Aim: To analyse the trends in crime clear up rates and methods of proceeding against offenders over the decade from 2007 to 2016 in New South Wales (NSW).
Method: Data on criminal incidents cleared by police within 90 days of being recorded and data on persons of interest proceeded against by police were extracted from the NSW Police Force Computerised Operational Policing System (COPS). Kendall’s trend tests were run on the annual clear up rates and number of offenders proceeded against for murder, domestic and non-domestic assault, sexual assault, indecent assault, acts of indecency and other sexual offences, robbery, break and enter dwelling and non-dwelling, motor vehicle theft, steal from motor vehicle and malicious damage to property.
Results: Clear up rates have increased substantially across many key offence categories over the last decade. Of the offences investigated, the largest change in clear up rates was for robbery (up 16.4 percentage points) followed by malicious damage to property (up 8.1 percentage points). There were also increases in clear up rates for stealing and property crimes as well as slight increases for domestic and non-domestic assault. There was no discernible change in clear up rates for murder or sexual offences. With the exception of domestic assault and sexual offences, the prevalence of all of the offences examined declined from 2007 to 2016 and there was a corresponding but smaller decline in the absolute number of offenders proceeded against for these offences.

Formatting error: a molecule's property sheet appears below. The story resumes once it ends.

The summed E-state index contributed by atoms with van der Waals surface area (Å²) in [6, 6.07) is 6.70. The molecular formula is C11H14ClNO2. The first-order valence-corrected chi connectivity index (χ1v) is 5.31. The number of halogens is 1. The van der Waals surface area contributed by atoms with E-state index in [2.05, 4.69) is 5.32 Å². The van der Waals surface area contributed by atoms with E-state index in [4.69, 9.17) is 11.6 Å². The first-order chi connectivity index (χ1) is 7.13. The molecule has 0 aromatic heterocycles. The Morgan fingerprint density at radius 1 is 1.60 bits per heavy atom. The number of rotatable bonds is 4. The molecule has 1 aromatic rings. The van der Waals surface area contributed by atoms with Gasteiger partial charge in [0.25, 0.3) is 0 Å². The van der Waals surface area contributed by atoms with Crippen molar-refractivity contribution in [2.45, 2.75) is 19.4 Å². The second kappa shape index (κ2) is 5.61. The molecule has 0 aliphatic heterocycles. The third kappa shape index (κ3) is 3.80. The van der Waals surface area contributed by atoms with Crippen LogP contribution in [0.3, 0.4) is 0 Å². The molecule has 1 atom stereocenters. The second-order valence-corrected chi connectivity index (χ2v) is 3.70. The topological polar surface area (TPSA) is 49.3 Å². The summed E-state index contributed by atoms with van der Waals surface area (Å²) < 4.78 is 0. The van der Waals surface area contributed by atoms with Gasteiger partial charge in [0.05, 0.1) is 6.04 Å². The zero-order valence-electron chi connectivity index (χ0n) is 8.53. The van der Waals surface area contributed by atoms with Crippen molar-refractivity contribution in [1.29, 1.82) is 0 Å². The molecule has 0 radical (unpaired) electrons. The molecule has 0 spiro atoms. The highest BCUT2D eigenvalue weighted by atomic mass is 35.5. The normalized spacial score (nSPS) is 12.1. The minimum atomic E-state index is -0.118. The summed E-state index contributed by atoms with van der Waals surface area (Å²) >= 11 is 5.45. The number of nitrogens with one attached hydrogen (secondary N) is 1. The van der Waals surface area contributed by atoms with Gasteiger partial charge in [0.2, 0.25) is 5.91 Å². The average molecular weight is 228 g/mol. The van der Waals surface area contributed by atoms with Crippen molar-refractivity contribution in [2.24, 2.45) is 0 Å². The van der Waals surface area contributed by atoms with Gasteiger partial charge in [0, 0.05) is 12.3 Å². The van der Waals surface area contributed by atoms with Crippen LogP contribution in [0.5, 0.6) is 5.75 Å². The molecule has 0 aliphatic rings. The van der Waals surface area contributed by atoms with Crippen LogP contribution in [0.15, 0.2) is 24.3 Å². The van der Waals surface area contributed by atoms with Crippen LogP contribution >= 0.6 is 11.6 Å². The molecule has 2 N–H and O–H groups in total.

Conclusion: Clear up rates have increased and crime rates have fallen across many key offence categories over the last decade. The combined effect of these patterns is that the drop in court workload expected from associated falling crime rates appears to have been significantly reduced by the rise in the proportion of offenders being brought before the criminal courts. The increased clear up rate is likely to improve public confidence in policing and may help deter future offending due to the increased risk of apprehension.